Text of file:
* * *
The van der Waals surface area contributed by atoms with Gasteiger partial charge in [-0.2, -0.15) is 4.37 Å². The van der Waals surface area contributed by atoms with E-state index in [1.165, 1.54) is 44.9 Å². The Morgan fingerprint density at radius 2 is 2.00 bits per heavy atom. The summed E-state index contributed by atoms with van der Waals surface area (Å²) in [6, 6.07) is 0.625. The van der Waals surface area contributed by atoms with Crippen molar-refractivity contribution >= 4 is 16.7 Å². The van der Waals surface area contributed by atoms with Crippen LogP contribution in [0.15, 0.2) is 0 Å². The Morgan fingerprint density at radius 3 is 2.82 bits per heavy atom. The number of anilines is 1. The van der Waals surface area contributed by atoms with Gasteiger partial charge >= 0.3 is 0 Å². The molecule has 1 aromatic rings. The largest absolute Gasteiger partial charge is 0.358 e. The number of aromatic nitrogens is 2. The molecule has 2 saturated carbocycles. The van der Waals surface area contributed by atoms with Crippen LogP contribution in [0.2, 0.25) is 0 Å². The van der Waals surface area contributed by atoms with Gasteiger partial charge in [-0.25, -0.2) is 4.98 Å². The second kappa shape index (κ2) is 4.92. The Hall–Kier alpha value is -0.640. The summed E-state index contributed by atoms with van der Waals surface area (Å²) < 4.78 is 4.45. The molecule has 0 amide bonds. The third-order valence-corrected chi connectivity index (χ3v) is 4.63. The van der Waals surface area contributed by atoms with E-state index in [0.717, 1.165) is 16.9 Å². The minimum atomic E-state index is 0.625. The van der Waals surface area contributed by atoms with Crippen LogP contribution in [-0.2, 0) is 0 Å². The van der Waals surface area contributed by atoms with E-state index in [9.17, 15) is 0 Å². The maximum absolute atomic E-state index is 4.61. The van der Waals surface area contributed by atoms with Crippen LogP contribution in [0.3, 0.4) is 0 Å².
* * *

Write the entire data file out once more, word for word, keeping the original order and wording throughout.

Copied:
The van der Waals surface area contributed by atoms with Gasteiger partial charge in [-0.2, -0.15) is 4.37 Å². The van der Waals surface area contributed by atoms with E-state index in [1.165, 1.54) is 44.9 Å². The Morgan fingerprint density at radius 2 is 2.00 bits per heavy atom. The summed E-state index contributed by atoms with van der Waals surface area (Å²) in [6, 6.07) is 0.625. The van der Waals surface area contributed by atoms with Crippen molar-refractivity contribution >= 4 is 16.7 Å². The van der Waals surface area contributed by atoms with Crippen LogP contribution in [0.15, 0.2) is 0 Å². The Morgan fingerprint density at radius 3 is 2.82 bits per heavy atom. The number of anilines is 1. The van der Waals surface area contributed by atoms with Gasteiger partial charge >= 0.3 is 0 Å². The molecule has 1 aromatic rings. The largest absolute Gasteiger partial charge is 0.358 e. The number of aromatic nitrogens is 2. The molecule has 2 saturated carbocycles. The van der Waals surface area contributed by atoms with Crippen LogP contribution in [0.2, 0.25) is 0 Å². The van der Waals surface area contributed by atoms with Gasteiger partial charge in [-0.25, -0.2) is 4.98 Å². The second kappa shape index (κ2) is 4.92. The Hall–Kier alpha value is -0.640. The summed E-state index contributed by atoms with van der Waals surface area (Å²) < 4.78 is 4.45. The molecule has 0 amide bonds. The third-order valence-corrected chi connectivity index (χ3v) is 4.63. The van der Waals surface area contributed by atoms with E-state index in [0.717, 1.165) is 16.9 Å². The minimum atomic E-state index is 0.625. The van der Waals surface area contributed by atoms with Crippen LogP contribution in [-0.2, 0) is 0 Å². The van der Waals surface area contributed by atoms with E-state index in [9.17, 15) is 0 Å². The maximum absolute atomic E-state index is 4.61. The van der Waals surface area contributed by atoms with Crippen LogP contribution in [0.3, 0.4) is 0 Å².